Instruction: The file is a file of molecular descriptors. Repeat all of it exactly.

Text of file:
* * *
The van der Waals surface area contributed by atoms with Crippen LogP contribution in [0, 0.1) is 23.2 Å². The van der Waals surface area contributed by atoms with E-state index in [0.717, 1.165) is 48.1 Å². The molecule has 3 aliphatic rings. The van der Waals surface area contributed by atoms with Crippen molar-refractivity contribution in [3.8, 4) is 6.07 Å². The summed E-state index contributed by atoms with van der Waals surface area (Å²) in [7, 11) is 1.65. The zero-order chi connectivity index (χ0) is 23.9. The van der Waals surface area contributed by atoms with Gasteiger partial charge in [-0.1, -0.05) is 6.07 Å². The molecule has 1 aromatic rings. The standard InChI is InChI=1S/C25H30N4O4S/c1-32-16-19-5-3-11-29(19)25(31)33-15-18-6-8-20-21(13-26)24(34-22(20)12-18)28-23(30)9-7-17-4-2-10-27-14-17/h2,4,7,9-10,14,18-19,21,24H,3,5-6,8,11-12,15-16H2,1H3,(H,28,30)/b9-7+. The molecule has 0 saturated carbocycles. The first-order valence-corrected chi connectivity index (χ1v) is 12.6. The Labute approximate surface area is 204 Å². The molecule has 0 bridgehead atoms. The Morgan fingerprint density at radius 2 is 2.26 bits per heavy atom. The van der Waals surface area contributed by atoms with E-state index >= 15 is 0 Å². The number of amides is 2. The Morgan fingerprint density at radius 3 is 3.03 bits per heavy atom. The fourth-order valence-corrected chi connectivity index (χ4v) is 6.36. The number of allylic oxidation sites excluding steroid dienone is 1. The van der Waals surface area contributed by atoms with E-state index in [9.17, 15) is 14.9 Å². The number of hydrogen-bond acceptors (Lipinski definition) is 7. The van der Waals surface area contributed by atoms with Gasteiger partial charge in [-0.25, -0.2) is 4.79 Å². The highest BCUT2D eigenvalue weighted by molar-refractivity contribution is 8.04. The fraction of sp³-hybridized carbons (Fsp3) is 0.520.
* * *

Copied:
The van der Waals surface area contributed by atoms with Crippen LogP contribution in [0, 0.1) is 23.2 Å². The van der Waals surface area contributed by atoms with E-state index in [0.717, 1.165) is 48.1 Å². The molecule has 3 aliphatic rings. The van der Waals surface area contributed by atoms with Crippen molar-refractivity contribution in [3.8, 4) is 6.07 Å². The summed E-state index contributed by atoms with van der Waals surface area (Å²) in [7, 11) is 1.65. The zero-order chi connectivity index (χ0) is 23.9. The van der Waals surface area contributed by atoms with Gasteiger partial charge in [-0.1, -0.05) is 6.07 Å². The molecule has 1 aromatic rings. The standard InChI is InChI=1S/C25H30N4O4S/c1-32-16-19-5-3-11-29(19)25(31)33-15-18-6-8-20-21(13-26)24(34-22(20)12-18)28-23(30)9-7-17-4-2-10-27-14-17/h2,4,7,9-10,14,18-19,21,24H,3,5-6,8,11-12,15-16H2,1H3,(H,28,30)/b9-7+. The molecule has 0 saturated carbocycles. The first-order valence-corrected chi connectivity index (χ1v) is 12.6. The Labute approximate surface area is 204 Å². The molecule has 0 bridgehead atoms. The Morgan fingerprint density at radius 2 is 2.26 bits per heavy atom. The van der Waals surface area contributed by atoms with E-state index >= 15 is 0 Å². The number of amides is 2. The Morgan fingerprint density at radius 3 is 3.03 bits per heavy atom. The fourth-order valence-corrected chi connectivity index (χ4v) is 6.36. The number of allylic oxidation sites excluding steroid dienone is 1. The van der Waals surface area contributed by atoms with E-state index in [9.17, 15) is 14.9 Å². The number of hydrogen-bond acceptors (Lipinski definition) is 7. The van der Waals surface area contributed by atoms with Gasteiger partial charge in [-0.25, -0.2) is 4.79 Å². The highest BCUT2D eigenvalue weighted by molar-refractivity contribution is 8.04. The fraction of sp³-hybridized carbons (Fsp3) is 0.520.